The Hunger Games fandom knows it’s not every day we hear from Suzanne Collins, and so every interview, every appearance is a day to cherish. As it is the tenth anniversary year of The Hunger Games‘s first publication, here is one such day: the author sat down with publisher David Levithan for New York Times to talk about the books and the movies.
The interview is an absolute gem filled with insight into the ‘just-war’ theory that Collins used to set the trilogy up, Peeta and Gale’s characters, and lots more.
Check out excerpts below:
DL: Another key piece of The Hunger Games is the voice and perspective that Katniss brings to it. Some novelists start with a character and then find a story through that character, but with The Hunger Games I believe you had the idea for the story first, and then Katniss stepped into it. Where did she come from?
SC: Katniss appeared almost immediately after I had the idea, standing by the bed with that bow and arrow. I’d spent a lot of time during The Underland Chronicles weighing the attributes of different weapons. I used archers very sparingly because they required light and the Underland has little natural illumination. But a bow and arrow can be handmade, shot from a distance, and weaponized when the story transitions into warfare. She was a born archer. Her name came later, while I was researching survival training and specifically edible plants. In one of my books, I found the arrowhead plant, and the more I read about it, the more it seemed to reflect her. Its Latin name has the same roots as Sagittarius, the archer. The edible tuber roots she could gather, the arrowhead-shaped leaves were her defense, and the little white blossoms kept it in the tradition of flower names, like Rue and Primrose. I looked at the list of alternative names for it. Swamp Potato. Duck Potato. Katniss easily won the day. As to her voice, I hadn’t intended to write in first person. I thought the book would be in the third person like The Underland Chronicles. Then I sat down to work and the first page poured out in first person, like she was saying, “Step aside, this is my story to tell.” So I let her.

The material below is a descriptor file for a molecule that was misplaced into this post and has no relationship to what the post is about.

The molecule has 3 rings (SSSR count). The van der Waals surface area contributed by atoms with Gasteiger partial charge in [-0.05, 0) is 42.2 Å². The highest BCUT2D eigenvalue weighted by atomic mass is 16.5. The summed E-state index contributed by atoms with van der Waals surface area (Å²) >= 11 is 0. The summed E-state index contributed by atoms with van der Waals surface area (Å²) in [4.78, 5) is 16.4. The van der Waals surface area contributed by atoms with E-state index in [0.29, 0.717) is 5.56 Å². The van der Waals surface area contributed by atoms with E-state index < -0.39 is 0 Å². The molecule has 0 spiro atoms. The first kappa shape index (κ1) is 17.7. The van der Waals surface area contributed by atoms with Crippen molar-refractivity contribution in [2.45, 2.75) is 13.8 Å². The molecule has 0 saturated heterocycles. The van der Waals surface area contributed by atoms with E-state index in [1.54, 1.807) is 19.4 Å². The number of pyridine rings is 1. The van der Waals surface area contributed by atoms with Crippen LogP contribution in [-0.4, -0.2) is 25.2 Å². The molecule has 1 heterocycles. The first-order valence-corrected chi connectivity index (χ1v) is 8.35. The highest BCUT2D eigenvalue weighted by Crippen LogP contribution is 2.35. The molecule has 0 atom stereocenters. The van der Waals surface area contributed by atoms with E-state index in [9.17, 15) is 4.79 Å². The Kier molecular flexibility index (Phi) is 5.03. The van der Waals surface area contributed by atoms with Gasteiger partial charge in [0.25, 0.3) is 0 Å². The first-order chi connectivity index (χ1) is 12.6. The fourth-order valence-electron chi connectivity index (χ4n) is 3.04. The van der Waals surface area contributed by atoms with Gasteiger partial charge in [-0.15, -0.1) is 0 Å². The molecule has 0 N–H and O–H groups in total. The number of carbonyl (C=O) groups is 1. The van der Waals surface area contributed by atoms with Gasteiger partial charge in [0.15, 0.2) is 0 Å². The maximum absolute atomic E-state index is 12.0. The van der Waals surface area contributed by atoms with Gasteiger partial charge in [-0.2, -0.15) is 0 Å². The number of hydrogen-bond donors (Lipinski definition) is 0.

DL: I’m curious about Katniss’s family structure.
SC: Her parents have their own histories in District 12 but I only included what’s pertinent to Katniss’s tale. Her father’s hunting skills, musicality and death in the mines. Her mother’s healing talent and vulnerabilities. Her deep love for Prim. Those are the elements that seemed essential to me. I have a world of information about the characters that didn’t make it into the book. With some stories, revealing that could be illuminating, but in the case of The Hunger Games, I think it would only be a distraction unless it was part of a new tale within the world of Panem.
DL: Why is Peeta a baker?
SC: Bread crops up a lot in The Hunger Games. It’s the main food source in the districts, as it was for many people historically. When Peeta throws a starving Katniss bread in the flashback, he’s keeping her alive long enough to work out a strategy for survival. It seemed in keeping with his character to be a baker, a life giver. But there’s a dark side to bread, too. When Plutarch Heavensbee references it, he’s talking about Panem et Circenses, Bread and Circuses, where food and entertainment lull people into relinquishing their political power. Bread can contribute to life or death in The Hunger Games.
DL: Do you picture your characters as you’re writing them? If so, how close did Jennifer Lawrence come to the Katniss in your head? And now when you think about Katniss, do you see Jennifer or do you still see what you imagined before?
SC: I definitely do picture the characters when I’m writing them. The actress who looks exactly like my book Katniss doesn’t exist. Jennifer looked close enough and felt very right, which is more important. She gives an amazing performance. When I think of the books, I still think of my initial image of Katniss. When I think of the movies, I think of Jen. Those images aren’t at war any more than the books are with the films. Because they’re faithful adaptations, the story becomes the primary thing. Some people will never read a book, but they might see the same story in a movie. When it works well, the two entities support and enrich each other.
Read the full conversation here.